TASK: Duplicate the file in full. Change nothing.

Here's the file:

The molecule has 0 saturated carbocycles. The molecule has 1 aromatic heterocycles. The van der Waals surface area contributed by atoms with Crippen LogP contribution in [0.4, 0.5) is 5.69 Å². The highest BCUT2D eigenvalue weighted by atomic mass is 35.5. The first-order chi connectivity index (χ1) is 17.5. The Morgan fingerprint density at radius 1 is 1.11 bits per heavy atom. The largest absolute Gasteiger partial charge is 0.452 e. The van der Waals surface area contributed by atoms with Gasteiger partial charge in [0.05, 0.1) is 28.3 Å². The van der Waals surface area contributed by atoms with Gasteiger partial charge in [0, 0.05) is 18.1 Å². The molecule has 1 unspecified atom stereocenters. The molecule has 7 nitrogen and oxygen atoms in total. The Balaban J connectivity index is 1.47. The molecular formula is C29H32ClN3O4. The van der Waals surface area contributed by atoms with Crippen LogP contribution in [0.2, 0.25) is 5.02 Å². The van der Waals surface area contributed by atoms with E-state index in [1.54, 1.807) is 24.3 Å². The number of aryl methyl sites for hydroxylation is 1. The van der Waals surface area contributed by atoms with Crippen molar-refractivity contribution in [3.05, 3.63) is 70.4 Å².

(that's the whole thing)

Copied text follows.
The molecule has 0 saturated carbocycles. The molecule has 1 aromatic heterocycles. The van der Waals surface area contributed by atoms with Crippen LogP contribution in [0.4, 0.5) is 5.69 Å². The highest BCUT2D eigenvalue weighted by atomic mass is 35.5. The first-order chi connectivity index (χ1) is 17.5. The Morgan fingerprint density at radius 1 is 1.11 bits per heavy atom. The largest absolute Gasteiger partial charge is 0.452 e. The van der Waals surface area contributed by atoms with Gasteiger partial charge in [0.05, 0.1) is 28.3 Å². The van der Waals surface area contributed by atoms with Gasteiger partial charge in [0, 0.05) is 18.1 Å². The molecule has 1 unspecified atom stereocenters. The molecule has 7 nitrogen and oxygen atoms in total. The Balaban J connectivity index is 1.47. The molecular formula is C29H32ClN3O4. The van der Waals surface area contributed by atoms with Crippen LogP contribution in [0.2, 0.25) is 5.02 Å². The van der Waals surface area contributed by atoms with E-state index in [1.54, 1.807) is 24.3 Å². The number of aryl methyl sites for hydroxylation is 1. The van der Waals surface area contributed by atoms with Crippen molar-refractivity contribution in [3.05, 3.63) is 70.4 Å².